The Case for Minimalism
Minimalism emerged in New York in the early 1960s among artists who were dissatisfied with and renounced the recent art as they found it too scholarly and representative of what the artist was feeling at the time. A wave of new influences like the post WWII era and Sputnik era rediscovered styles that led the new surge of artists to question conventional boundaries between various media (painting, sculptures, etc). The new art favored the cold, hard, linearity aspect over the "dramatic": their sculptures were frequently fabricated (and paintings made to look like they were fabricated) from industrial materials, and emphasized anonymity over the expressive excess of Abstract Expressionism. Painters and sculptors avoided outlandish symbolism and emotional content, but instead called attention to the materialistic aspect of the works. By the end of the 1970s, Minimalism had triumphed in America and Europe through a combination of forces including museum curators, art dealers, and publications.
These two photos shown above depict abstract expressionism(Left) and minimalism(Right). From first glance the difference in style of art and method of completing the art stands out. While the minimalists were influenced by a desire to reduce the art down to its simplest from, the abstract expressionists did quite the opposite, layering feelings and emotions into their artwork.
One of the largest influences on minimalism came about decades before, known as Russian Constructivism. This movement, created by the Russian avant-garde, was in place from 1913 till the 1940's but not before it was able to spread throughout the continent fairly quickly. The main idea behind Russian Constructivism was the ideological basis of the idea of, "L'art pour I'art," which directly translates into "art for art's sake." This quote from Theophile Gautier conveys a philosophical idea that the essential value of art, and that only art in its purest form is separated from any didactic, moral, political, or utilitarian function.
Influences that Specifically Shaped Minimalism
Traditional Japanese has been considered a predecessor to minimalism, as Japanese aesthetics and ideals have to do with imperfection and simplicity. Speaking on minimalism, not specifically artwork, was a lifestyle choice also taken up by the Japanese. The idea of having nothing more than is necessary applied to Japanese peoples lives (samurai) way before that became the main selling point of minimalistic visual art. Traditional Japanese ideals include Wabi (simple;austere beauty) and Sabi, (beauty that comes from age). Wabi-Sabi appreciates and sees the value of simple and plain objects. Objects in this ideal, much like minimalism contain no unnecessary features. Another concept that Traditional Japanese and minimalism share is their use of negative space. Through the use of negative space the artist can essentially highlight the minimalistic part by removing all other features. Often use of negative space is talked about in photography, but its just as prevalent in minimalism today as it was at its origin some seventy years ago.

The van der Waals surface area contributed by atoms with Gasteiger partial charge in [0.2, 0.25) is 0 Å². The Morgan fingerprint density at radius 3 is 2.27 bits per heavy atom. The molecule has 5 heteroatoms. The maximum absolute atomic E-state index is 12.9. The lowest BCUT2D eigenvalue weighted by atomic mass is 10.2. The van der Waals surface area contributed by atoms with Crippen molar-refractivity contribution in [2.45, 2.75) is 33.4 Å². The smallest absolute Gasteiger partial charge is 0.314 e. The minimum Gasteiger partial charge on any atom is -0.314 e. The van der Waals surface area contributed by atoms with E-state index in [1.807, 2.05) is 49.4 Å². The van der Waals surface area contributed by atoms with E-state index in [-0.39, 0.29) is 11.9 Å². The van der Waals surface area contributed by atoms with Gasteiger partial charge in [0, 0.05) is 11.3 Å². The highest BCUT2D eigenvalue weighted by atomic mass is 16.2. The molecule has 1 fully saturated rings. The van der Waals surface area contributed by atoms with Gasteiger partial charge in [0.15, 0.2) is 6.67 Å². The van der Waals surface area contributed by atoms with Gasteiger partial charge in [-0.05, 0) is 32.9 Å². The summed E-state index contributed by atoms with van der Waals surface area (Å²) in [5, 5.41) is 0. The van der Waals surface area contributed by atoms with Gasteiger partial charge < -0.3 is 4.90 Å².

The two pictures above show the use of negative space in minimalistic artwork. The picture on the left is some obscure minimal line artwork. While the picture on the right is "Pine Trees" by Hasegawa Tohaku. Both artist's use of negative space draw the viewers eyes to what was intentionally placed on the canvas.
By the 1970's members of a new movement, Post-Minimalism, were already challenging its authority and were thus a testament to how important Minimalism itself became.